But this wealth could be literally eaten away by moths.
Today‟s equivalent would be inflation, metaphorically eating up the purchasing power of your
Invest with God.
Then bankers and governments won‟t take it away from you.

What sort of investment is it?
It‟s an investment in relationships.

There are several other parables where Jesus makes the same point.
But an example of it is given in verse 37.
The master, that is, God, takes on the role of a servant and serves his servants who are faithful
and ready to serve Him.
In other words, we will receive the honour of God.
People give their wealth for a knighthood or to appear on the cover of Hello magazine.
How much greater to be honoured by God!

But why is there this jump (v.35) in the text from not worrying to a parable about
Jesus here describes servants who are waiting for their master to return from a wedding party.
They have lights ready to turn on when they hear him coming.
And they have tied their belts about their waist to hitch up their robes so they can run to the
door when he comes.
I think the connection is that the parable is not just about waiting.
It‟s about waiting, being ready to serve.

If we take Jesus at His word and trust God to provide for our needs, isn’t the natural
temptation not to do anything?
Aren’t we at risk of becoming lazy or disinterested in other people?
Don‟t give in to that temptation, says Jesus.
If you aren‟t ready to serve then God won‟t honour you.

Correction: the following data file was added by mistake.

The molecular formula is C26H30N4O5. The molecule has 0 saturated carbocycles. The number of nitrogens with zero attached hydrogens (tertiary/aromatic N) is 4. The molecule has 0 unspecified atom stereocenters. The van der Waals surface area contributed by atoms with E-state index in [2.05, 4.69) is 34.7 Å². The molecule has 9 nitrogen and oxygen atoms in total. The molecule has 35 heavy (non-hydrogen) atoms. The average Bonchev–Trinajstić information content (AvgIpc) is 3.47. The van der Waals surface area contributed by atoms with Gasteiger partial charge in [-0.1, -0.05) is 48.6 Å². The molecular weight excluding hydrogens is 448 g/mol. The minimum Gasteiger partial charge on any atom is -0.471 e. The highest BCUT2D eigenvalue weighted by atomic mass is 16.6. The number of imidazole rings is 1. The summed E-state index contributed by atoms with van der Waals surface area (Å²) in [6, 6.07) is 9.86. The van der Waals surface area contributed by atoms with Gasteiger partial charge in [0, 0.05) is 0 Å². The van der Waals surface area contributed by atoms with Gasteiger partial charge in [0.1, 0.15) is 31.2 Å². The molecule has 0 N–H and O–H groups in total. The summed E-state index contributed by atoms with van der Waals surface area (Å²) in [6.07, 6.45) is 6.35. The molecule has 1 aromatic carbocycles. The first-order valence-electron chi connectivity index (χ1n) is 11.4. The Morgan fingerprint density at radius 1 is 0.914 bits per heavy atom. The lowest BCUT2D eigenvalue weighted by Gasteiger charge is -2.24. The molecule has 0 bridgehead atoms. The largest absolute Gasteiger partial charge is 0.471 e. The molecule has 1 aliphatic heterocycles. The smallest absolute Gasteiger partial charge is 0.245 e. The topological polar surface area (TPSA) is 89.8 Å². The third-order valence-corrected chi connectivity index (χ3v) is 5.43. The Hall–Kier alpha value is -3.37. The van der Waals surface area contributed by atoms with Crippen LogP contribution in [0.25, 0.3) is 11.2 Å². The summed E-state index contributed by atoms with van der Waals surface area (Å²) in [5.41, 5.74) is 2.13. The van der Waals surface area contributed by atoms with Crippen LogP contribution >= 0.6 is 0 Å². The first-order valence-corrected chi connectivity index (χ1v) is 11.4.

We may be asking ourselves at this point whether all of this really applies to me today.
The same thought entered Peter‟s mind.
You see, if you told a story to a Fist Century Jew about a master and a servant they would
know immediately who these people represented.
The master was God and the servants were Israel.
So does this parable refer to the Jewish people who should be ready to receive the God in the
person of Jesus; but who are not prepared to receive Him?
Or does it refer to the disciples, perhaps especially to the twelve?

That question‟s what leads Jesus to expand his parable.
I don‟t think there would have been any point in him doing this if He didn‟t think the story
applied to His disciples.

They had better watch out that when the master comes in the person of Jesus that they are
feeding the other servants.
The image is strong.
If they don‟t they will be cut limb from limb.
They will be sent to be with the unbelievers.

I think that eleven of the twelve disciples remembered this parable.
Doesn‟t Luke tell us in Acts that the disciples waited on tables, that they distributed alms to
the widows?
Then, Luke also tells us in Acts that the disciples delegated these tasks to other believers
(Acts 6.1-6).
Indeed some of the believers sold their possessions to give to the needy among them (Acts
4.34, 35).

This makes me think, that we too in our day are supposed to be caring for our brothers
and sisters in Christ.
Is this not in fact the way in which God intends to provide the food and clothing and other
needs for those who seek first the kingdom of God?

It seems to me that there is a great opportunity to work out new ways of investing our money
to help those in need.
What more can we do for the equivalent of the widows in Acts?
And what about the savers in Christ Church; and the business people who need investment
capital to employ people?
What can we do to provide the opportunities for Generations X and Y without full time jobs
and little pension prospects?

God‟s people have been remarkably inventive at meeting the practical needs such as these.
In Guildford we‟re fortunate to have YMCA with its Plantation Enterprise.
We‟ve also heard recently in Christ church about Besom; but there‟s a sister organisation to
Besom called FACE to Face in Battersea which is a social enterprise incubator.
Elsewhere there are many more examples of what other have done.

What now can we do?
Perhaps it‟s time to rise to the challenge, time to use God‟s wonderful gifts, time to get in the